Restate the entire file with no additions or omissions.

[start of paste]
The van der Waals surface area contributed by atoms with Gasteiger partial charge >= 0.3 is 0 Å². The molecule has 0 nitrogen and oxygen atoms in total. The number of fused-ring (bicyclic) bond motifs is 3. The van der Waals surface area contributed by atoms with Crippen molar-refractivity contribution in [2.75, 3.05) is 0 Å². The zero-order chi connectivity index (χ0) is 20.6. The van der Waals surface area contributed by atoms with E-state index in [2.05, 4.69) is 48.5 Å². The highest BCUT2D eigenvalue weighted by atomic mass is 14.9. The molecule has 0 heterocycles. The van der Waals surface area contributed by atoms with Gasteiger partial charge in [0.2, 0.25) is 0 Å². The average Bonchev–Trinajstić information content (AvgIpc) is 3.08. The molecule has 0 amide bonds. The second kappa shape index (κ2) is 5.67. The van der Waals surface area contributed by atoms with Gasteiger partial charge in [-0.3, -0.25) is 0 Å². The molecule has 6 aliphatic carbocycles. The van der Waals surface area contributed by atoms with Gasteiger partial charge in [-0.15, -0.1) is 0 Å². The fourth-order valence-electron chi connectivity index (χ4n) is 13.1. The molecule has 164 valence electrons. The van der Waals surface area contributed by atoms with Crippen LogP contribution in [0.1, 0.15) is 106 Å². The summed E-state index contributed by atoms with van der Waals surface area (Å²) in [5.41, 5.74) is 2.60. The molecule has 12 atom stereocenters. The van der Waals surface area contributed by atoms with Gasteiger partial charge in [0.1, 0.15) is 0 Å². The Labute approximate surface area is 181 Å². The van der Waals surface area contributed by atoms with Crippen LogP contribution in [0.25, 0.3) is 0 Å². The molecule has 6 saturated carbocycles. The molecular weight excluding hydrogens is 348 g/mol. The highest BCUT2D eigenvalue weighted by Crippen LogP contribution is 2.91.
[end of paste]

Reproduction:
The van der Waals surface area contributed by atoms with Gasteiger partial charge >= 0.3 is 0 Å². The molecule has 0 nitrogen and oxygen atoms in total. The number of fused-ring (bicyclic) bond motifs is 3. The van der Waals surface area contributed by atoms with Crippen molar-refractivity contribution in [2.75, 3.05) is 0 Å². The zero-order chi connectivity index (χ0) is 20.6. The van der Waals surface area contributed by atoms with E-state index in [2.05, 4.69) is 48.5 Å². The highest BCUT2D eigenvalue weighted by atomic mass is 14.9. The molecule has 0 heterocycles. The van der Waals surface area contributed by atoms with Gasteiger partial charge in [0.2, 0.25) is 0 Å². The average Bonchev–Trinajstić information content (AvgIpc) is 3.08. The molecule has 0 amide bonds. The second kappa shape index (κ2) is 5.67. The van der Waals surface area contributed by atoms with Gasteiger partial charge in [-0.3, -0.25) is 0 Å². The molecule has 6 aliphatic carbocycles. The van der Waals surface area contributed by atoms with Gasteiger partial charge in [-0.15, -0.1) is 0 Å². The fourth-order valence-electron chi connectivity index (χ4n) is 13.1. The molecule has 164 valence electrons. The van der Waals surface area contributed by atoms with Crippen LogP contribution in [0.1, 0.15) is 106 Å². The summed E-state index contributed by atoms with van der Waals surface area (Å²) in [5.41, 5.74) is 2.60. The molecule has 12 atom stereocenters. The van der Waals surface area contributed by atoms with Gasteiger partial charge in [0.1, 0.15) is 0 Å². The Labute approximate surface area is 181 Å². The van der Waals surface area contributed by atoms with Crippen LogP contribution in [0.25, 0.3) is 0 Å². The molecule has 6 saturated carbocycles. The molecular weight excluding hydrogens is 348 g/mol. The highest BCUT2D eigenvalue weighted by Crippen LogP contribution is 2.91.